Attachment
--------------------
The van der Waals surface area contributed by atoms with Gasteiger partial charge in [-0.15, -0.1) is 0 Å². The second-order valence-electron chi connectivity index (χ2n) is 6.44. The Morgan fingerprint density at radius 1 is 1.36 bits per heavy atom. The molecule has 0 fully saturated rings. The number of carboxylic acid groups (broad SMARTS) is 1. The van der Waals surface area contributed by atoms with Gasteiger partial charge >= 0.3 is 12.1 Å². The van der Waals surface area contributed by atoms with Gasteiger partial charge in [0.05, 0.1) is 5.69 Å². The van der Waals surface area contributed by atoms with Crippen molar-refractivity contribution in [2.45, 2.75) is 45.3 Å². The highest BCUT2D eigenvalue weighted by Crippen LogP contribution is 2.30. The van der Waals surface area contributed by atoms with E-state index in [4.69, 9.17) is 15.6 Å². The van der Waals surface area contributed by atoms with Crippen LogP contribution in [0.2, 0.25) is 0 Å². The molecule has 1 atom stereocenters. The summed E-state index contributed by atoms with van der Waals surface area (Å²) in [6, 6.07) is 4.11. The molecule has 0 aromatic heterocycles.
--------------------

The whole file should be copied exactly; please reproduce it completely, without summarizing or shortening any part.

The van der Waals surface area contributed by atoms with Gasteiger partial charge in [-0.15, -0.1) is 0 Å². The second-order valence-electron chi connectivity index (χ2n) is 6.44. The Morgan fingerprint density at radius 1 is 1.36 bits per heavy atom. The molecule has 0 fully saturated rings. The number of carboxylic acid groups (broad SMARTS) is 1. The van der Waals surface area contributed by atoms with Gasteiger partial charge >= 0.3 is 12.1 Å². The van der Waals surface area contributed by atoms with Gasteiger partial charge in [0.05, 0.1) is 5.69 Å². The van der Waals surface area contributed by atoms with Crippen molar-refractivity contribution in [2.45, 2.75) is 45.3 Å². The highest BCUT2D eigenvalue weighted by Crippen LogP contribution is 2.30. The van der Waals surface area contributed by atoms with E-state index in [4.69, 9.17) is 15.6 Å². The van der Waals surface area contributed by atoms with Crippen LogP contribution in [0.2, 0.25) is 0 Å². The molecule has 1 atom stereocenters. The summed E-state index contributed by atoms with van der Waals surface area (Å²) in [6, 6.07) is 4.11. The molecule has 0 aromatic heterocycles.